N.T. Wright has said both in his book “Scripture and the Authority of God” and his book “Surprised by Scripture” that really, Scripture has no authority in and of itself. He uses the example that when Jesus gave his commission he didn’t say, “All authority in heaven and earth has been given to the books you blokes are gonna go and put together and call the Bible.” Instead (ironically recorded in the Bible) he says, “All authority in heaven and earth has been given to me.” The Bible, according to Wright, can only be a shorthand for God’s Authority. And I agree with that much of what he has too say. Regardless of how one understands authority, I believe this much to remain true. So onto how I understand authority!
I believe Authority to be best understood when we frame the concept within a Theology Of God that says God’s very nature is Uncontrolling Love. (See Thomas Jay Oord’s book “The Uncontrolling Love of God.”) Any other theology, I think, too quickly departs from this pinnacle of Christian Theology, and makes God out to be a controlling figure that ultimately, for too many Christians, becomes our justification for having a controlling and dictatorial understanding of authority. It gives us permission to have unjust churches and political systems that perpetuate the oppression of the weak, poor, the immigrant, the ostracized, the heretics (whom we deal with by the heresy of killing them, or in modern times socially killing them), and the killing of others whom we choose to consider our enemies. We excuse ourselves by saying, “they went against the authority set up by God!”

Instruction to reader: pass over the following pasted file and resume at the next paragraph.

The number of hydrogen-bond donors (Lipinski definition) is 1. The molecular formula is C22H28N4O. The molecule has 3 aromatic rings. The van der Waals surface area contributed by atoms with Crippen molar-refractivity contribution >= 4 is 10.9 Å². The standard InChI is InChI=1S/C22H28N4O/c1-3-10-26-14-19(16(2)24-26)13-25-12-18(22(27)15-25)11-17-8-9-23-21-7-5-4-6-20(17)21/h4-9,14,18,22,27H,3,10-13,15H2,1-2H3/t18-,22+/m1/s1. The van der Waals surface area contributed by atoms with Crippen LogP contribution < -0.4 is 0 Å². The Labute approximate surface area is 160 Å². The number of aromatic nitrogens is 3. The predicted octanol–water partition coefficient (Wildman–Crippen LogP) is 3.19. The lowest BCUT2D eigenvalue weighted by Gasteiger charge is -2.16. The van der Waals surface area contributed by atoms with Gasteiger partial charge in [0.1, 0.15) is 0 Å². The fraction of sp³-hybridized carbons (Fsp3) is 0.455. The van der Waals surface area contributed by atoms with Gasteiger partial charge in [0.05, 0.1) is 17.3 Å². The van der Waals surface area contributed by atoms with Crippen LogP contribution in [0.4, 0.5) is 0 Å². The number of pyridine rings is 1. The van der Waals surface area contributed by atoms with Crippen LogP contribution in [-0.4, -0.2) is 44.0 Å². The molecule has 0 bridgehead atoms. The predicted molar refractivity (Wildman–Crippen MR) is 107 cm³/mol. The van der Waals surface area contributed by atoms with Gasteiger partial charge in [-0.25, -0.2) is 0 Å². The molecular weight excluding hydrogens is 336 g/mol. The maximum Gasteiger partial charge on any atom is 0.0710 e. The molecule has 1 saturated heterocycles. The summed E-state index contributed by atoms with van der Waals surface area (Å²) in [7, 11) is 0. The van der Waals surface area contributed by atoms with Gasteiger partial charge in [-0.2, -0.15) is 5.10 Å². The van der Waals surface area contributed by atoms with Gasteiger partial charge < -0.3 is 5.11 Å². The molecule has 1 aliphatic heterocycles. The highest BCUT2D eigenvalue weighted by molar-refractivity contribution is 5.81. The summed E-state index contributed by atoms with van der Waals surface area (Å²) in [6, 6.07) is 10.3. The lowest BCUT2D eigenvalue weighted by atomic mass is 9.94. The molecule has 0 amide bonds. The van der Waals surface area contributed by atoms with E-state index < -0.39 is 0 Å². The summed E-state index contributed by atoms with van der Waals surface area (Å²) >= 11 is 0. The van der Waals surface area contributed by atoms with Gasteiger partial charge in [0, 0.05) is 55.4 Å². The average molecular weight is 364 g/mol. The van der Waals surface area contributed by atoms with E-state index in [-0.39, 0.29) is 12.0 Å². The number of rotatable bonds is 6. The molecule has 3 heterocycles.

Of course, this is all predicated on a false, particular, assuming, and unquestioned definition of what Authority is, and what the very nature of God is, and what that Authority is derived from in the first place. This is, I believe, to be the worst of definitions regarding both God’s very nature and the authority that depends on that nature. The God we see in Jesus (Jesus being the Full Revelation Of God, showing us what God is like and has always been like) is not some authoritarian dictator ruling in the clouds like Zeus “over and above” earthly subjects. God is actually Incarnational coming down not to rule over us like a (worldly) king, but to live “among” and beside us as a friend. Being a God whose very nature isn’t coercive but leads by loving persuasion. With the advent of the Incarnation we can never again affirm an “over and above” God, or concept of Authority, but, as Jesus shows us in the Incarnation, the reality of God and God’s Authority is a “side-by-side” and “among” kind of nature and authority.
So if we’re using this definition of authority (and I think we should, for it seems more in line with God’s very nature), I don’t have a problem with saying the Bible is “an” (not “the”) authority in the sense that Christ is our authority and the Bible is “a” shorthand for this authority, but it is not the only shorthand for the authority of Christ.
Obviously, this a lot to try and flesh out in 1000 words. This is not the definite word on this issue, nor is it the end of the conversation, but the beginning of one.